Chef Jamie Kennedy also acknowledged how his decision to work with local and seasonal ingredients was primarily based on the desire for a better product to use in his restaurant. "The quality of food restaurants were using at the time was largely hit and miss," said Kennedy of his early days in the industry. "We were paying a lot for it and it really wasn't that good." As Kennedy grew in popularity as a chef he was forced find food that just tasted better. "If you're taking your career in a direction that requires you to be more quality oriented, then you start to notice seasonal food," said Kennedy. Now, food writers and restaurant critics applaud Kennedy's use of local and seasonal foods in his menus at Jamie Kennedy Wine Bar, Jamie Kennedy at the Gardiner and his most recent establishment, Gilead Café. Kennedy even works on his Prince Edward County farm to supply his restaurants with local fruits and vegetables. "As each year goes by, and I get better and better at it, there will be more for use at the restaurant," said Kennedy, laughing. Another important aspect of seasonal eating that Kennedy loves is the joyful wait for spring crops. "In March and April I already start anticipating wild leeks, fiddleheads, rhubarb…it's a hugely exciting moment for me," said Kennedy. Though you may end up waiting all winter for some of your favourite spring and summer ingredients, consuming produce at the peak of its Ontario growing season will force you to better appreciate the way it tastes.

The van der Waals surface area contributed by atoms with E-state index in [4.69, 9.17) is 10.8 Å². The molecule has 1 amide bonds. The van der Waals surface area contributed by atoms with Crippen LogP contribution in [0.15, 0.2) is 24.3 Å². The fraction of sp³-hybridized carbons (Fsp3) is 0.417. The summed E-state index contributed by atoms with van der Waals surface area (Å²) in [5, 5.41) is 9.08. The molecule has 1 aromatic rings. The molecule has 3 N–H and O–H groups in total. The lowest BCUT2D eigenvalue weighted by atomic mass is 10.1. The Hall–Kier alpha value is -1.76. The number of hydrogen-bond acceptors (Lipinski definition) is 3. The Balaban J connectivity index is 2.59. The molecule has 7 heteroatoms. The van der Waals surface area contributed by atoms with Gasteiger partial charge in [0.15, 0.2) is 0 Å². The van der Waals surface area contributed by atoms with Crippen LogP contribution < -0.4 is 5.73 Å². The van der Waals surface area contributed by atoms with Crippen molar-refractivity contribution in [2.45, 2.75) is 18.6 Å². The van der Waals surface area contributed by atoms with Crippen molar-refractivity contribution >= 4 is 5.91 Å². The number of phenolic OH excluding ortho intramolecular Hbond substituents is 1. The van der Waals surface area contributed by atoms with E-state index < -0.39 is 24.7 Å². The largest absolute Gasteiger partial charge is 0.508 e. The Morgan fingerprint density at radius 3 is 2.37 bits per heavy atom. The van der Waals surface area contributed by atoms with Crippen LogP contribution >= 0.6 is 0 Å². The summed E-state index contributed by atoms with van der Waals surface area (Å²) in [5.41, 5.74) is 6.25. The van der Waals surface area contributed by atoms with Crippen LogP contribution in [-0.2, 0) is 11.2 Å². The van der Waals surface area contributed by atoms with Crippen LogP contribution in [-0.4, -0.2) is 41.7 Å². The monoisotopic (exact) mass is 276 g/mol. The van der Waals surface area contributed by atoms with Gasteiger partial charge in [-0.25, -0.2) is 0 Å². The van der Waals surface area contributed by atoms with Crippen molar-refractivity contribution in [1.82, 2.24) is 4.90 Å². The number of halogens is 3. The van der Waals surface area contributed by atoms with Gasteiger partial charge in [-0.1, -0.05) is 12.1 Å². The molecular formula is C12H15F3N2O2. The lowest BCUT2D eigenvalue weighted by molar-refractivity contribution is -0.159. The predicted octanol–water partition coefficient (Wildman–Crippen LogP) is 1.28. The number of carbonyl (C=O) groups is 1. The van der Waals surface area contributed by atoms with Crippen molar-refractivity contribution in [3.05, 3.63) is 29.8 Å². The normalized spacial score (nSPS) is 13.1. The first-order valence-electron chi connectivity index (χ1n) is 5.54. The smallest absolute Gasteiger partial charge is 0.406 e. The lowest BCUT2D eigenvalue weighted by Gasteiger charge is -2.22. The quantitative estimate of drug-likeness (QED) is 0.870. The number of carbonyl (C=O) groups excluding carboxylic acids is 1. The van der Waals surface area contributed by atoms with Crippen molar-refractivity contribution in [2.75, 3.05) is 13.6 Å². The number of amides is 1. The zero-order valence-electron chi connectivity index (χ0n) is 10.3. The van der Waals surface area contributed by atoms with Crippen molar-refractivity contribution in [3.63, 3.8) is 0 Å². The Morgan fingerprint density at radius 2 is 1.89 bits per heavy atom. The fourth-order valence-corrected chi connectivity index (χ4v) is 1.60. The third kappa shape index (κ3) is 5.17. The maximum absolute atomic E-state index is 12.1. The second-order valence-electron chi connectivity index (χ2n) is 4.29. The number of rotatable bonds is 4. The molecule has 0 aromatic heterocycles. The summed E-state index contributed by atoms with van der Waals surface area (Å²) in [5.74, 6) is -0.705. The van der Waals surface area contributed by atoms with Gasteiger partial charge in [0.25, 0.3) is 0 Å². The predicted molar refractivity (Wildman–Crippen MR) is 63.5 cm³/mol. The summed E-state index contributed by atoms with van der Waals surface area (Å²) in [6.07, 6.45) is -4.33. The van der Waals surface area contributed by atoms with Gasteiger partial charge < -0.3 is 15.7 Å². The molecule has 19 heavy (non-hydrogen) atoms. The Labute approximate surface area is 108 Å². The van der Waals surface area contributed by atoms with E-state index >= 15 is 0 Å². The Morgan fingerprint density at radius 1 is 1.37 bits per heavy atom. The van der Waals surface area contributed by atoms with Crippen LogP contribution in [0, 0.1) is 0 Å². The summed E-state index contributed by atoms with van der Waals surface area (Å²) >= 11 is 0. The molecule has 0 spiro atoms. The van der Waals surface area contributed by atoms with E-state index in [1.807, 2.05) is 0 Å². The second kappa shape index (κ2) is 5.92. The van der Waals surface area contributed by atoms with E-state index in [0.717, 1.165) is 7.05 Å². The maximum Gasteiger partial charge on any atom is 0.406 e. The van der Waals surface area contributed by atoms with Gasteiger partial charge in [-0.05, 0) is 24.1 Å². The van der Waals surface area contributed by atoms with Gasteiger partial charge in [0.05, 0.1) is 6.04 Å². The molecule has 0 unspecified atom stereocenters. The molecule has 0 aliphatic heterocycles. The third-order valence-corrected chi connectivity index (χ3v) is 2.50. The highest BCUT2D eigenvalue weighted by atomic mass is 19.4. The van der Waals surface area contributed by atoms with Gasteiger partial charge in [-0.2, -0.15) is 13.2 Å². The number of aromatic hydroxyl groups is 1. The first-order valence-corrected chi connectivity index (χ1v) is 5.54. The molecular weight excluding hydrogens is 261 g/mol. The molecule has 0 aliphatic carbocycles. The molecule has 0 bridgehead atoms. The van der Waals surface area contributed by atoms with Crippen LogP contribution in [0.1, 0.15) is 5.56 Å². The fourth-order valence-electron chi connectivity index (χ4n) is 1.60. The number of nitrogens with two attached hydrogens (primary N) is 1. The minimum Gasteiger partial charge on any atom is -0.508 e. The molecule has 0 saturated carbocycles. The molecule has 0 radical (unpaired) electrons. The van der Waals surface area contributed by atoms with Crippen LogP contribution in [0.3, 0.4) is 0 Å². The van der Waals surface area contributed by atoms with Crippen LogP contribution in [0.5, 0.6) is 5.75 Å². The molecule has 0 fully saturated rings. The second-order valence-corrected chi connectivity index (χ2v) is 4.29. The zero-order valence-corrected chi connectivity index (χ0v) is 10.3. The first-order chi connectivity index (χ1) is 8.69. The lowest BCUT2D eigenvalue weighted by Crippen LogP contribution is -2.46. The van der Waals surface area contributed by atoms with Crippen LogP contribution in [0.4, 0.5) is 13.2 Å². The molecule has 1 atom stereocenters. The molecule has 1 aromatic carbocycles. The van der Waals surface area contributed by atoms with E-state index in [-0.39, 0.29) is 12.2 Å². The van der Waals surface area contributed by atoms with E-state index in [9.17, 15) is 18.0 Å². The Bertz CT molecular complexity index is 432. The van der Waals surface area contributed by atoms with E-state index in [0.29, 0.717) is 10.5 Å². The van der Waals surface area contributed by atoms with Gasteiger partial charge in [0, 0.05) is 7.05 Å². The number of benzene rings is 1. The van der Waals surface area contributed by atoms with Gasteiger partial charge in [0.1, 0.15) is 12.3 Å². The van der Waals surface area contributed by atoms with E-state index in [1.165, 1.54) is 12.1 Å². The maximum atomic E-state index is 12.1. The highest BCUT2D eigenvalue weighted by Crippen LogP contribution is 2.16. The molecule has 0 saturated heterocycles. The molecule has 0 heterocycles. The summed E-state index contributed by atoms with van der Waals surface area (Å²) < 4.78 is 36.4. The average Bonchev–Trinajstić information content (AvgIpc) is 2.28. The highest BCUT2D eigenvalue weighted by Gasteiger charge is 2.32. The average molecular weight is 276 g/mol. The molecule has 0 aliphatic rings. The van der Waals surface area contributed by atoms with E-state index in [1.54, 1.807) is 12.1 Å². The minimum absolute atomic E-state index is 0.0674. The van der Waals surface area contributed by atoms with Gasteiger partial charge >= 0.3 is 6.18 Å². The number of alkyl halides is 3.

At Zucca Trattoria, Chef Andrew Milne-Allan can identify with this sense hunger to get spring and summer foods back on his menus after a long, cold, Canadian winter. "When the seasons change when new things come in obviously as a chef it's exciting to has something new," said Milne-Allan. "I wouldn't say it relives the boredom but each time something new comes in you're challenged to use it in a different way, or in a way you did last year that you remember fondly." He explained that many of his customers, upon first visiting the Italian restaurant, were shocked to learn that he refused to serve a traditional tomato-based Caprese salad in the middle of February. He explained that decision had to do with the fact that most greenhouse tomatoes still tasted awful out-of season. So, even though the copious usage of meats and root vegetables mean "the winter menus seem to drag on forever", the short spring menu and the summer menu that comes into play in late-July and August focus on seasonal ingredients that taste great and shine when prepared in the a simplistic Zucca style. Using local and seasonal ingredients has always made sense to Milne-Allan long before food media shed light on the benefits of eating this way. "It was never something I thought about in the sense that I said ‘OK I'm going to do a seasonal restaurant or a seasonal menu' because it's what I grew up with, what I know and what excites me about food and cooking," he explained. "It wasn't something I planned as a concept but it was something to me that you wouldn't do any other way."